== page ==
# Video: Evaluating the Definite Integral of a Function with a Root in Its Denominator

Determine ∫_(2)^(0) 5/√(−𝑥 + 7) d𝑥.

02:58

### Video Transcript

Determine the definite integral between two and zero of five over the square root of negative 𝑥 plus seven d𝑥.

This is not an expression that’s nice to integrate using our standard rules for finding the antiderivative. So instead, we use the substitution rule for definite integrals. This says that if 𝑔 prime is continuous on the close interval 𝑎 to 𝑏 and 𝑓 is continuous on the range of 𝑢 which is equal to 𝑔 of 𝑥, then the definite integral between 𝑎 and 𝑏 of 𝑓 of 𝑔 of 𝑥 times 𝑔 prime of 𝑥 with respect to 𝑥 is equal to the definite integral between 𝑔 of 𝑎 and 𝑔 of 𝑏 of 𝑓 of 𝑢 with respect to 𝑢.

Now, let’s look carefully at the expression negative 𝑥 plus seven. We know that its derivative is equal to negative one, and the numerator of our fraction is a scalar multiple of this derivative. That means we can let 𝑢, which is our function 𝑔 of 𝑥, be equal to negative 𝑥 plus seven. We saw that its derivative is equal to negative one. And the substitution rule also says it is permissible to operate with d𝑥 and d𝑢 after integral signs as if they were differential. In practical terms, it means we’re allowed to treat d𝑢 by d𝑥, in this case only, a little bit like a fraction.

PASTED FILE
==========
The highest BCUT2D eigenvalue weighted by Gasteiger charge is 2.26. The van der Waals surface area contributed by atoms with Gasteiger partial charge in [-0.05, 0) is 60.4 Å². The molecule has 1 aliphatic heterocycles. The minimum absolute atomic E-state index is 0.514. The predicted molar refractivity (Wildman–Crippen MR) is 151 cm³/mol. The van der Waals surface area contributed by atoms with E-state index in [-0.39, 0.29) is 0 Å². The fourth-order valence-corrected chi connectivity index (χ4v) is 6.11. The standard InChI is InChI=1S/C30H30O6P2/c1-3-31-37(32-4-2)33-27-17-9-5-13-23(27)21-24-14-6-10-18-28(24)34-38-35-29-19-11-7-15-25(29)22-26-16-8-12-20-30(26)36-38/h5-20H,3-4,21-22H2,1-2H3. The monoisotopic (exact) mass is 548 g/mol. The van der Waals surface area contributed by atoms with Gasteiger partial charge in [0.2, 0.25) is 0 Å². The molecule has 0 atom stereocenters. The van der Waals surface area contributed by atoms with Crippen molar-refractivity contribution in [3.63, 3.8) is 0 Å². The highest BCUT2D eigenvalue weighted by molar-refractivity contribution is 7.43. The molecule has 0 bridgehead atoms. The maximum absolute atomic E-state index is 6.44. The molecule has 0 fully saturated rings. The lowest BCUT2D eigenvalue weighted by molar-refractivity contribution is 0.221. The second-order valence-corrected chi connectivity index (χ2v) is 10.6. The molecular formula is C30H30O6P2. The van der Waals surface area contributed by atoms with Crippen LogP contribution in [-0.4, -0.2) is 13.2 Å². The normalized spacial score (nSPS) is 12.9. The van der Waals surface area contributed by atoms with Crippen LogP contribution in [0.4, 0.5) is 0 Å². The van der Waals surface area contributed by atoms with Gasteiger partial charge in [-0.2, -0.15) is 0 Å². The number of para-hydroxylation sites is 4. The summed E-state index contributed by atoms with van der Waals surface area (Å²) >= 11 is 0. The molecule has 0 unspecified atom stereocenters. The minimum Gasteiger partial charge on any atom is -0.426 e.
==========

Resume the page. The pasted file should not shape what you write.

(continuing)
So, we say that d𝑢 is equal to negative d𝑥 or, alternatively, negative d𝑢 equals d𝑥. And this is great because we can now replace negative 𝑥 plus seven with 𝑢. And we can replace d𝑥 with negative d𝑢. Our integral becomes five over the square root of 𝑢 negative d𝑢. But of course, convention dictates that we would actually write this as the integral of negative five over the square root of 𝑢 d𝑢. Before we do anything here, we are going to need to change our limits. We can see that 𝑎 is equal to two and 𝑏 is equal to zero.

Now, according to the substitution rule, we replace 𝑥 with 𝑎 and 𝑥 with 𝑏 in our substitution. And so, we find that when 𝑥 is equal to two, 𝑢 is negative two plus seven, which is simply five. Similarly, when 𝑥 is equal to zero, 𝑢 is zero plus seven, which is seven. And we now see that we’re looking to find the definite integral between five and seven of negative five over the square root of 𝑢 d𝑢.

Let’s take out the constant factor of negative five and write one over the square root of 𝑢 as 𝑢 to the power of negative one-half. Then, we recall that to integrate a power term whose exponent is not equal to negative one, we add one to the exponent and then divide by that new value. This means the integral of 𝑢 to the power of negative one-half is 𝑢 to the power of a half divided by one-half. But of course, dividing by one-half is the same as multiplying by two. So, we have two 𝑢 to the power of one-half. We need to evaluate this between the limits of five and seven.

When we do, we get two times seven to the power of one-half minus two times five to the power of one-half. Now, of course, seven to the power of one-half is root seven and five to the power of one-half is root five. We can also distribute this negative five over both terms inside our parentheses. And when we do, we find that the definite integral between two and zero of five over the square root of negative 𝑥 plus seven with respect to 𝑥 is negative 10 root seven plus 10 root five.